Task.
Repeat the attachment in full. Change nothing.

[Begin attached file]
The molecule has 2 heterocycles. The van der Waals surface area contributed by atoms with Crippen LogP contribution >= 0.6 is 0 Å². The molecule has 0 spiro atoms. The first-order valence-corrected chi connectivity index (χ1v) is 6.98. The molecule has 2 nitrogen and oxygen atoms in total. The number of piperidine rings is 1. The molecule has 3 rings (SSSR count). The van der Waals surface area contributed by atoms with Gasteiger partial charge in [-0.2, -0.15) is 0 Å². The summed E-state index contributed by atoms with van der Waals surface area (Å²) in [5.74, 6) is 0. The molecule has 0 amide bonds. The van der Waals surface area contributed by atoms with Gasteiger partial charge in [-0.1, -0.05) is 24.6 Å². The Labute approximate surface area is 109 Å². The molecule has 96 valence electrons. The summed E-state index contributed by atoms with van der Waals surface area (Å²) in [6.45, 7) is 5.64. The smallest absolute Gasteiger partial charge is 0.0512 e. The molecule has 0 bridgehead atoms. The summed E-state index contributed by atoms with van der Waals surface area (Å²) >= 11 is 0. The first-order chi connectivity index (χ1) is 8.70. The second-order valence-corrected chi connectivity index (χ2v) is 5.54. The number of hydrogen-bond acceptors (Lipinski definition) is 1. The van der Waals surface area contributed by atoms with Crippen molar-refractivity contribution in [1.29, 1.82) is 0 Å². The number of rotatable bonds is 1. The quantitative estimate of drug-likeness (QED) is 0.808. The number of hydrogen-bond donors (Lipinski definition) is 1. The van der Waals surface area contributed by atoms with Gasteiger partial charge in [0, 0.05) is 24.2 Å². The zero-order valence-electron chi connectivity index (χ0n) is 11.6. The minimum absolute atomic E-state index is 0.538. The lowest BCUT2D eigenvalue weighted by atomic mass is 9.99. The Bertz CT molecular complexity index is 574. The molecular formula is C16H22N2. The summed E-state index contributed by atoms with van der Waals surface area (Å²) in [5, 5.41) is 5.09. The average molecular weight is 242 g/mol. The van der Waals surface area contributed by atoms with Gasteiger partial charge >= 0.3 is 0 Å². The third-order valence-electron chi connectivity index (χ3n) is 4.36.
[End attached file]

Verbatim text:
The molecule has 2 heterocycles. The van der Waals surface area contributed by atoms with Crippen LogP contribution >= 0.6 is 0 Å². The molecule has 0 spiro atoms. The first-order valence-corrected chi connectivity index (χ1v) is 6.98. The molecule has 2 nitrogen and oxygen atoms in total. The number of piperidine rings is 1. The molecule has 3 rings (SSSR count). The van der Waals surface area contributed by atoms with Gasteiger partial charge in [-0.2, -0.15) is 0 Å². The summed E-state index contributed by atoms with van der Waals surface area (Å²) in [5.74, 6) is 0. The molecule has 0 amide bonds. The van der Waals surface area contributed by atoms with Gasteiger partial charge in [-0.1, -0.05) is 24.6 Å². The Labute approximate surface area is 109 Å². The molecule has 96 valence electrons. The summed E-state index contributed by atoms with van der Waals surface area (Å²) in [6.45, 7) is 5.64. The smallest absolute Gasteiger partial charge is 0.0512 e. The molecule has 0 bridgehead atoms. The summed E-state index contributed by atoms with van der Waals surface area (Å²) >= 11 is 0. The first-order chi connectivity index (χ1) is 8.70. The second-order valence-corrected chi connectivity index (χ2v) is 5.54. The number of hydrogen-bond acceptors (Lipinski definition) is 1. The van der Waals surface area contributed by atoms with Crippen molar-refractivity contribution in [1.29, 1.82) is 0 Å². The number of rotatable bonds is 1. The quantitative estimate of drug-likeness (QED) is 0.808. The number of hydrogen-bond donors (Lipinski definition) is 1. The van der Waals surface area contributed by atoms with Gasteiger partial charge in [0, 0.05) is 24.2 Å². The zero-order valence-electron chi connectivity index (χ0n) is 11.6. The minimum absolute atomic E-state index is 0.538. The lowest BCUT2D eigenvalue weighted by atomic mass is 9.99. The Bertz CT molecular complexity index is 574. The molecular formula is C16H22N2. The summed E-state index contributed by atoms with van der Waals surface area (Å²) in [5, 5.41) is 5.09. The average molecular weight is 242 g/mol. The van der Waals surface area contributed by atoms with Gasteiger partial charge >= 0.3 is 0 Å². The third-order valence-electron chi connectivity index (χ3n) is 4.36.